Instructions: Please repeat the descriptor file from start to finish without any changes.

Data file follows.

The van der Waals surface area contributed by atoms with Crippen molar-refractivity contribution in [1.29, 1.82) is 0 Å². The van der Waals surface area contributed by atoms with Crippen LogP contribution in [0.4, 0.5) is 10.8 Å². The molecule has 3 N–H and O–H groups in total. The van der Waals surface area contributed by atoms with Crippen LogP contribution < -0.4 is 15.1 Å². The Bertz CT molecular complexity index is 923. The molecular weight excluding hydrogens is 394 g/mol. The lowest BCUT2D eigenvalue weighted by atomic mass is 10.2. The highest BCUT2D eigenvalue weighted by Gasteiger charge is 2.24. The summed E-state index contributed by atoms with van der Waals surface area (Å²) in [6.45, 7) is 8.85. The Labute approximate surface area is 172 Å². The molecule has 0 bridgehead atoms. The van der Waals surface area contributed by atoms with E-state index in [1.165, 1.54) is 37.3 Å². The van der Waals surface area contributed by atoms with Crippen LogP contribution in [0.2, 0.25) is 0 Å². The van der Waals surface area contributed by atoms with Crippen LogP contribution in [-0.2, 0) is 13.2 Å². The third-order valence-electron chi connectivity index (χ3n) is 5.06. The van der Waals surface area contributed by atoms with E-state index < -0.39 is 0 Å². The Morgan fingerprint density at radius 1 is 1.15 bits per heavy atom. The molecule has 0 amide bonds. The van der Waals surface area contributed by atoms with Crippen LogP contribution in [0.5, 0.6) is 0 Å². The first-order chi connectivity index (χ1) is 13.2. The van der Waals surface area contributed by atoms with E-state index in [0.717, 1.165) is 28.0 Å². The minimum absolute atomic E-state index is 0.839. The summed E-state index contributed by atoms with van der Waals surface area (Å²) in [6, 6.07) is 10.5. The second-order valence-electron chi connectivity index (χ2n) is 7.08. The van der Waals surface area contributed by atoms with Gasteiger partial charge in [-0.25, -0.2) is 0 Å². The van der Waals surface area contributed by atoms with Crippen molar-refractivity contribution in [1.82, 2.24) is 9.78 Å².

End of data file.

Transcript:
The van der Waals surface area contributed by atoms with Crippen molar-refractivity contribution in [1.29, 1.82) is 0 Å². The van der Waals surface area contributed by atoms with Crippen LogP contribution in [0.4, 0.5) is 10.8 Å². The molecule has 3 N–H and O–H groups in total. The van der Waals surface area contributed by atoms with Crippen LogP contribution < -0.4 is 15.1 Å². The Bertz CT molecular complexity index is 923. The molecular weight excluding hydrogens is 394 g/mol. The lowest BCUT2D eigenvalue weighted by atomic mass is 10.2. The highest BCUT2D eigenvalue weighted by Gasteiger charge is 2.24. The summed E-state index contributed by atoms with van der Waals surface area (Å²) in [6.45, 7) is 8.85. The Labute approximate surface area is 172 Å². The molecule has 0 bridgehead atoms. The van der Waals surface area contributed by atoms with E-state index in [1.165, 1.54) is 37.3 Å². The van der Waals surface area contributed by atoms with Crippen LogP contribution in [0.2, 0.25) is 0 Å². The van der Waals surface area contributed by atoms with Crippen LogP contribution in [-0.2, 0) is 13.2 Å². The third-order valence-electron chi connectivity index (χ3n) is 5.06. The van der Waals surface area contributed by atoms with E-state index < -0.39 is 0 Å². The Morgan fingerprint density at radius 1 is 1.15 bits per heavy atom. The molecule has 0 amide bonds. The van der Waals surface area contributed by atoms with Crippen LogP contribution in [0.5, 0.6) is 0 Å². The first-order chi connectivity index (χ1) is 13.2. The van der Waals surface area contributed by atoms with E-state index in [0.717, 1.165) is 28.0 Å². The minimum absolute atomic E-state index is 0.839. The summed E-state index contributed by atoms with van der Waals surface area (Å²) in [6, 6.07) is 10.5. The second-order valence-electron chi connectivity index (χ2n) is 7.08. The van der Waals surface area contributed by atoms with Gasteiger partial charge in [-0.25, -0.2) is 0 Å². The van der Waals surface area contributed by atoms with Crippen molar-refractivity contribution in [1.82, 2.24) is 9.78 Å².